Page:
Tuesday, June 21, 2016

Juggernaught: Chapter 4 - Peregrini

The year was 477, AD.  The location, some untamed an unnamed section of the barbaric European wilderness.

Mac Creiche was a Peregrini monk and student of the (later to be dubbed 'Saint') Brandan.
(Not to be confused with Saint Mac Creiche, nor Saint Brendan the Navigator, respectively.)

It can be common to think of all monks as inwardly-focused and cloister-bound.  The Irish Peregrini were anything but.  Though commonly poor and always celibate, these decisions more out of a practical necessity that their dangerous mission demanded.

Brendan and his team of twelve young disciples had set out from Ireland some years earlier with the intention of ministering in England.  After a reasonably short boat trip they made landfall in England, ready and anxious to begin.  Yet plans were already about to change for them.  They were surprised upon arrival to encounter the heresy of Pelagianism running rampant through Londinium's muddy streets.

These people preached that man's sinful nature was nothing more than a myth.  An error as rudimentary as this should be simple enough to correct with a mild dose of scripture - a nice, clean way to ease into their missionary life.  (Or, so thought young Mac Creiche.)

He soon learned that lies may be easy to refute, but when that happens, the liars turn nasty!

The team barely escaped with their lives from the hands of the heretics in control.  Many would literally bear the scars of that incident to their dying day.

Finding themselves trapped on the far side of the town, with an angry mob between them and home, they took the only path open to them:  forward.  They found themselves swept up with the tide of native Britons, escaping from the isle that bore their name, and crossed the English channel to the Gaulish coast.

The relative peace the Britons had enjoyed under Roman rule was now over and the Saxons had no remorse about driving them off their land.  To one group's thinking, the land was yours because you were born to it.  To the other, the land was yours because you conquered it.

After landing in modern-day Brittany in the central coast of modern-day France, the group wandered and preached their way across the barbarian continent.  They left a series of churches and monasteries behind them like bread crumbs to mark the way.  Those few churches already in wild Gaul were also revived from being irrelevant and stagnant political pawns to living and life-changing bodies.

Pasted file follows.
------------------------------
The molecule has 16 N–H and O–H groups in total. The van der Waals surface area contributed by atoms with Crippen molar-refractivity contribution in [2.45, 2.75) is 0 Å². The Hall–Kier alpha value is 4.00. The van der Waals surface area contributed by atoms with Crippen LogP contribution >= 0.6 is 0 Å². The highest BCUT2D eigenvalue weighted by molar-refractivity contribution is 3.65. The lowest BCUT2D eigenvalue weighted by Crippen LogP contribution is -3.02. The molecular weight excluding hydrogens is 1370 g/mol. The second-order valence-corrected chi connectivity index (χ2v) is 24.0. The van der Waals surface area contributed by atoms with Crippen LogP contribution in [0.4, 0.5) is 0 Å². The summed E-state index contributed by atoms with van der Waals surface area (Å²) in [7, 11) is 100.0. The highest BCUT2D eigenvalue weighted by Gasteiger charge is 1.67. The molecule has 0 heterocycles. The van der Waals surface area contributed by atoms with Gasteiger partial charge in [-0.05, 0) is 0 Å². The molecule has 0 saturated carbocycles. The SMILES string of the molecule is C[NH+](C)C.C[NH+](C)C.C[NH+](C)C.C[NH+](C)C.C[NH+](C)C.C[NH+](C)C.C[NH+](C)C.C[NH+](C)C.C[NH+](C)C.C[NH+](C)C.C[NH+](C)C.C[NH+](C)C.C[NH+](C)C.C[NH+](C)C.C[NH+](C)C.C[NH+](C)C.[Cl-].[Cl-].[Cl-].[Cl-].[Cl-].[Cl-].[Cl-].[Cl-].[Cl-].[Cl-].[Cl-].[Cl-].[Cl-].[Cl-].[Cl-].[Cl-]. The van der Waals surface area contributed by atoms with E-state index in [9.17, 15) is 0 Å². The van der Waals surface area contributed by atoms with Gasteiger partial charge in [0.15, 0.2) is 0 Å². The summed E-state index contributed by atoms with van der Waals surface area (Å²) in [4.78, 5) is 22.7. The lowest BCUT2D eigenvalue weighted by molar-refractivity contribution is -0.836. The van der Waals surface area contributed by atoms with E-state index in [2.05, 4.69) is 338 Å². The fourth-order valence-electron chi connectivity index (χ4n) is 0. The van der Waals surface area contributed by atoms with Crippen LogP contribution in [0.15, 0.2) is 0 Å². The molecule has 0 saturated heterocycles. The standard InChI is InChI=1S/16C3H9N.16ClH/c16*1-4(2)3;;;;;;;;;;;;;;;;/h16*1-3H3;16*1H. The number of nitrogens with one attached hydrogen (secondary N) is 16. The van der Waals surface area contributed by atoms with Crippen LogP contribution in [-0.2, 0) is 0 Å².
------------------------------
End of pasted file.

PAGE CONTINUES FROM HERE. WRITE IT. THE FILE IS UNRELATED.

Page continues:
The Peregrini life was crushing work, often done on empty stomachs, but they blazed a trail through the physical and spiritual wilderness that was ancient Europe.

As the years went by, the disciples of Brandan matured to the point where, they too, were ready to strike out on their own.  Brandan explained, "Just as every seed grows up t' be like its parent, so all Disciples grow t' become the next Teachers.  From thence comes great forests and churches."  Following his example, the new Teachers drew Disciples of their own from the converted barbarians.  Twelve, plus one more to fill the newly-created vacancy in Brandan's retinue.

Soon Mac Creiche found himself the only Irishman remaining out of the original twelve.

This day, his own time would come.  Quite unexpected, it was.  He just settled down for his breakfast: a hand-torn hunk of plain brown bread and a slice of cheese.  A pull of mulled cider (lovingly made from apples the nearby monastery) made it a finer meal than a monk could ask for.

Of course, the prayer of thanks for such abundant fare had to be long-winded. 

As he prayed, the monk lifted his eyes heavenward and was greeted with the sight of a lone, snow-white goose.  East, it flew, "Towards th' blessed city, all 'eaven be praised!", he commented aloud as the thought struck him.

He had been taught by his mentor to always be aware of the signs and revelations from the Lord Most High, but now that he had seen one, he doubted.  "What say ye, Lord?", he cried aloud to the clear blue sky, "Be this your hand, or but a bird like any other?"

Many other things he cried as well, calling to the heavens for answers to this perplexing new experience.  He got no response.

Once he finished beating his breast and ranting against the clear blue, the man looked down and smiled.  Just as patient as the Lord, the goose sat calmly watching the man vent his frustrations.

The new smile slowly drained from his face, however, when he realized that the animal had used the opportunity to nibble his bread down to nothing but crumbs.

"Infernal beast!" he declared, making a move to shoo it away.

Then he thought better of it.  "Ah, well.  I suppose e'en answers to prayer need t' eat."

He threw the goose his cheese, too.

The preceding has been a chapter from Juggernaught: A Moast Unusual Bible Study
(Copyright 2016, Edmund Lloyd Fletcher.)

For more on this story, please visit its main page.

Also, don't forget to subscribe to the email list so you never miss a thing!